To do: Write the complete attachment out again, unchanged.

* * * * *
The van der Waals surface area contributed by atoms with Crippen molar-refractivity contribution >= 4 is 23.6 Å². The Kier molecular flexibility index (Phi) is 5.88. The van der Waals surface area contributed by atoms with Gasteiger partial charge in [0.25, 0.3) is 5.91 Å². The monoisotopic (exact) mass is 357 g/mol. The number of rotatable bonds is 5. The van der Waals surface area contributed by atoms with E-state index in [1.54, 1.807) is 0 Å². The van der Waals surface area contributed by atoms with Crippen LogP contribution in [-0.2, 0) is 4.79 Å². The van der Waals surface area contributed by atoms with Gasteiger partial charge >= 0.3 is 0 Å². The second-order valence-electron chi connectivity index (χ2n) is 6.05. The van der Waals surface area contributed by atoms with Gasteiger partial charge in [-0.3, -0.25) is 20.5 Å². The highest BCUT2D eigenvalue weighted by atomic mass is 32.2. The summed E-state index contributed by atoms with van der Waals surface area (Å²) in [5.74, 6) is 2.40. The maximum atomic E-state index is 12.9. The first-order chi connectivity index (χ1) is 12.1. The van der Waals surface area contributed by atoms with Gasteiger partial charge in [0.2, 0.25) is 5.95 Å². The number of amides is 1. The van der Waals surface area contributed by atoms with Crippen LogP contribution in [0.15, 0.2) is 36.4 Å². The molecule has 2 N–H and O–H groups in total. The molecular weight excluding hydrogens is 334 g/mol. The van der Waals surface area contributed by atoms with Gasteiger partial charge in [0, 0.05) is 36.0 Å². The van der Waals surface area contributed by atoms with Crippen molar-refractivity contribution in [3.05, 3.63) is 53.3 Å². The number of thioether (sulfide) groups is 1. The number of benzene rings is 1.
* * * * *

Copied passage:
The van der Waals surface area contributed by atoms with Crippen molar-refractivity contribution >= 4 is 23.6 Å². The Kier molecular flexibility index (Phi) is 5.88. The van der Waals surface area contributed by atoms with Gasteiger partial charge in [0.25, 0.3) is 5.91 Å². The monoisotopic (exact) mass is 357 g/mol. The number of rotatable bonds is 5. The van der Waals surface area contributed by atoms with E-state index in [1.54, 1.807) is 0 Å². The van der Waals surface area contributed by atoms with Crippen LogP contribution in [-0.2, 0) is 4.79 Å². The van der Waals surface area contributed by atoms with Gasteiger partial charge >= 0.3 is 0 Å². The second-order valence-electron chi connectivity index (χ2n) is 6.05. The van der Waals surface area contributed by atoms with Gasteiger partial charge in [-0.3, -0.25) is 20.5 Å². The highest BCUT2D eigenvalue weighted by atomic mass is 32.2. The summed E-state index contributed by atoms with van der Waals surface area (Å²) in [5.74, 6) is 2.40. The maximum atomic E-state index is 12.9. The first-order chi connectivity index (χ1) is 12.1. The van der Waals surface area contributed by atoms with Gasteiger partial charge in [0.2, 0.25) is 5.95 Å². The number of amides is 1. The van der Waals surface area contributed by atoms with Crippen LogP contribution in [0.15, 0.2) is 36.4 Å². The molecule has 2 N–H and O–H groups in total. The molecular weight excluding hydrogens is 334 g/mol. The van der Waals surface area contributed by atoms with Gasteiger partial charge in [0, 0.05) is 36.0 Å². The van der Waals surface area contributed by atoms with Crippen molar-refractivity contribution in [3.05, 3.63) is 53.3 Å². The number of thioether (sulfide) groups is 1. The number of benzene rings is 1.